The Effect of Private Sector Work Opportunities in Prison on Labor Market Outcomes of the Formerly Incarcerated

75 Pages Posted: 11 Jul 2015

See all articles by Robynn Cox

Robynn Cox

University of Southern California; University of Southern California - Schaeffer Center for Health Policy and Economics

Date Written: June 2015

Abstract

This paper examines the effects of a private sector prison work program called the Prison Industry Enhancement Certification Program (PIECP) on unemployment duration, length of formal employment, and earnings of men and women released from various state prisons between 1996 and 2001. The labor market dynamics of formerly incarcerated men and women are also investigated. The program is found to increase reported earnings and formal employment on the extensive margin, with a stronger impact on the formal employment of women. There is little evidence that it increases formal employment along the intensive margin (i.e., duration of formal employment). Contrary to segmented labor market theories, superior employment (i.e., higher paying jobs) do not lead to increased job stability. Roughly 92% of those that obtain formal employment in the sample experience job loss; however, reincarceration rates are too low to explain this fact. An evaluation of labor market dynamics reveals that traditional human capital variables, criminogenic factors, and a few demographic characteristics determine job loss. In addition, black women, single women, and women with more extensive criminal histories face greater barriers on the labor market than their male counterparts.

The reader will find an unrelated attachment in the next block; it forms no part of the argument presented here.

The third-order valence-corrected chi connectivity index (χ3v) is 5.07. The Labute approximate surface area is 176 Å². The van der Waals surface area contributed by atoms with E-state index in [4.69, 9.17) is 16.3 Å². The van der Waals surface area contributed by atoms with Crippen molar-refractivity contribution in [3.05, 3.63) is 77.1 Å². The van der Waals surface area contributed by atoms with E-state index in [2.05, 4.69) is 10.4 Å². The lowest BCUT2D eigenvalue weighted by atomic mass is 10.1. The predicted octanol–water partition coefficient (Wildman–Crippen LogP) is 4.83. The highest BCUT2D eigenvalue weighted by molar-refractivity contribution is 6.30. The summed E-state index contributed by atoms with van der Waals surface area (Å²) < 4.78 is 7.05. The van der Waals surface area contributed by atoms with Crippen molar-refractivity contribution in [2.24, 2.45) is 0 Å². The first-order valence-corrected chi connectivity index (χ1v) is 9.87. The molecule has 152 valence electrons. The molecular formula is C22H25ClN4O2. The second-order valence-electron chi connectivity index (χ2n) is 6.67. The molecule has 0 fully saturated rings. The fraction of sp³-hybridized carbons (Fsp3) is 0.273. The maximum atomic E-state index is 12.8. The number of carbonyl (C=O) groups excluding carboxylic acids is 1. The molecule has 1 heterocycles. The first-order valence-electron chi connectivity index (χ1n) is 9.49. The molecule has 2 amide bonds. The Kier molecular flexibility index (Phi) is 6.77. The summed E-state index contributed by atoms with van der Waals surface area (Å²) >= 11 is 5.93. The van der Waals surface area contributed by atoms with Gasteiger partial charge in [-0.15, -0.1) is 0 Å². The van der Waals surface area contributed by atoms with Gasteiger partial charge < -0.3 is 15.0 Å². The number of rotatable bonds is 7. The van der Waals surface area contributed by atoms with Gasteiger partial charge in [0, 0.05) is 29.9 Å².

Keywords: Prison Labor, Incarceration, Inmate Reentry, Unemployment Duration, Employment Duration, Formerly Incarcerated, Earnings, Prison Industry Enhancement Certification Program, Job Training Programs

JEL Classification: J30, J31, J64, J68, K42, K49

Suggested Citation

Cox, Robynn, The Effect of Private Sector Work Opportunities in Prison on Labor Market Outcomes of the Formerly Incarcerated (June 2015). CESR-Schaeffer Working Paper No. 2015-014, Available at SSRN: https://ssrn.com/abstract=2628780 or http://dx.doi.org/10.2139/ssrn.2628780

Robynn Cox (Contact Author)

University of Southern California ( email )

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University of Southern California - Schaeffer Center for Health Policy and Economics ( email )

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